As I said in the last post, in every office . . . .
All is not as it seems.
In every office, in every university, in every street gang, in places of worship, in organized charities . . . . . there is office politics.
Every human being entering a room brings a soul, an ego, a temperament, a collection of past experiences, values, joys, and fears, etc. Some positive, some negative.
It affects how they interact with other individuals. It affects how they interact in groups of people.
You’ve experienced this already, of course. It exists in every community of people who meet daily to share common values or achieve common aims.
What you may not know is the degree to which it can make a mockery of org charts.
It is quite possible, for example, for a programme manager or integrator to have less real influence than a section head or a project manager. On the surface, one should have more authority and influence than the other, but in practice, because of temperament or personality, the reverse is true.
Just understand that for every org chart you see, there is an unofficial org chart that isn’t written down anywhere, but that everybody has in their heads.
Get familiar with that unofficial org chart. Learn to work with it. It can save you a lot of time and heartache in the long run.
Here are some of the “unofficial” job functions you will meet:
This first one is actually official as well. Almost every department has at least one secretary, or admin staff. Usually a lady, she sits fairly close to the bottom of the org chart, and is generally not paid that well. (Which perplexes me no end, because good ones are incredibly valuable and hard-working.)
She sees everything that goes on in the office. She hears all the gossip.
She knows all the high-level power-brokers by name.
She knows that they’ll be meeting in the corner room at 2pm. She knows the agenda for the meeting, and has a pretty good idea of what they’re saying before they say it.
She knows who can solve that unique problem that happens to you maybe once every two years.
She knows where the ink cartridges for the photocopier are kept.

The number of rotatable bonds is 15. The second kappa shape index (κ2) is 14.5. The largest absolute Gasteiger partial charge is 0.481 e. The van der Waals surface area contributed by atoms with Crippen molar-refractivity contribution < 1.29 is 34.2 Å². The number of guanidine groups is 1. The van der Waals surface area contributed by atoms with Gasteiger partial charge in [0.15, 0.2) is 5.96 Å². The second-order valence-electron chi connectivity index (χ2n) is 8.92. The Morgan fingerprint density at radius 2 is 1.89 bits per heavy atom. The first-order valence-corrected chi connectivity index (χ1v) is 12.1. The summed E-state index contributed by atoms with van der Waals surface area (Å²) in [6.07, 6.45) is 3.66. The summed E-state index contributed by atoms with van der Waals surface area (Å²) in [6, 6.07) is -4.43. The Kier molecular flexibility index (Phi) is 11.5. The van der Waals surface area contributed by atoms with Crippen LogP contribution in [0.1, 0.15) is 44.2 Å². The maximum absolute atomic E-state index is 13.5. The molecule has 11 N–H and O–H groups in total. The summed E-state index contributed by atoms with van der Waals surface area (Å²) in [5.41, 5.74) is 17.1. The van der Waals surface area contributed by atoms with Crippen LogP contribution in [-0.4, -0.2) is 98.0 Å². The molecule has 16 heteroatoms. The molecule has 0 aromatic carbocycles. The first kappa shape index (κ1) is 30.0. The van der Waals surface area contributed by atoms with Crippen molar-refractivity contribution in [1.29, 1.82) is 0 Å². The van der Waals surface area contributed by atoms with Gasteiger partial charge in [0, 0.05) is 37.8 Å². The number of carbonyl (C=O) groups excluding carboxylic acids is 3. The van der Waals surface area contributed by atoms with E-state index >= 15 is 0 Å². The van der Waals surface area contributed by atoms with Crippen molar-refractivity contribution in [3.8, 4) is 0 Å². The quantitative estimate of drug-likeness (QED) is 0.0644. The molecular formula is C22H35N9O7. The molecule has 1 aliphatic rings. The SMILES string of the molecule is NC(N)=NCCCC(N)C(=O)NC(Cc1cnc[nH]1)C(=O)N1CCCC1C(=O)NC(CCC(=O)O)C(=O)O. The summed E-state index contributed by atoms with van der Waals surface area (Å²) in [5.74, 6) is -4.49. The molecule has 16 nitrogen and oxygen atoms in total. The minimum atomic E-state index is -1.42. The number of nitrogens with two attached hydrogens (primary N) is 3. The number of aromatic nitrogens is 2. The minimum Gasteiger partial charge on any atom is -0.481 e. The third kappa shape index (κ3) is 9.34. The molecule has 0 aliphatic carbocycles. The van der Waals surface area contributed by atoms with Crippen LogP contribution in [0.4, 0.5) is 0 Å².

She knows the name and phone number for the photocopier repair guy.
She knows who’s about to be fired.
You want to make a friend of this individual.
You definitely do not want to make an enemy of this individual.
Especially if she (or he – sometimes it’s a guy) has a long memory and a short fuse. Because then she will make your life very difficult as long as you are there.
There are also people in the office who don’t occupy positions of high authority, but are nevertheless held in very high respect, be it for their management or people skills, or their superb technical ability.
Just as with the office admin staff, you want to befriend these individuals, or at least avoid alienating them.
Befriend them, and they can open doors for you.
Alienate them, and you might as well have alienated Mother Theresa. Word will spread fast. Your reputation in people’s minds will be tarnished, even if they haven’t met you.
There’s also . . .
The Office Cry-Baby
Someone who, at the drop of a hat, wails loud and long to anyone who will listen, about the latest office development that has upset them.
You, as the Office Newbie, may be tempted to assume that Office Cry-Baby holds a position of influence, and therefore must be assuaged and complied with.
Usually they don’t.
Listen for a while, if that’s what it takes to avoid making a big scene even bigger. And then, in future . . . . . avoid.
The Office Volcano
Someone who is normally peaceful, jovial, easy-going, placid, and very talented technically. And then, every so often . . . . . . KA-BOOM. Without warning, he/she explodes violently, while the rest of the office takes cover.
When that happens, it’s great for office gossip.
However, it can also be a problem, especially if they occupy positions of authority, and you can’t therefore avoid them. People bearing bad news must judge when is the best time to deliver the news, with the inevitable risk that the bad news gets delivered too late.
(I had a colleague who was a gentle, easy-going engineer, well liked. Happiest tapping away at his computer, coding stuff that nobody else understood. Very good at what he did. Introvert. (Of course.)
We were all beavering away one afternoon, minding our own business, when suddenly there was a shout. Binders full of paper went flying in all directions, a computer fell over. My colleague, with several black storm clouds above his head, stomped down the aisle and out the door. It was still early afternoon, but he never reappeared.
We picked up the mess, and piled it as neatly as possible on his desk, and waited for him to reappear next morning.
And reappear he did. Next morning, as if nothing had happened.
That only happened two or three times over several years. We never did find out what had annoyed him.
I bumped into him a while ago, and asked if he’d done any explosions lately. He laughed good-naturedly, and said, No, not in a long time, but one is scheduled for next week, just to keep the skill sharp.)
In the next post, we discover someone related to the Office Volcano, but far more dangerous.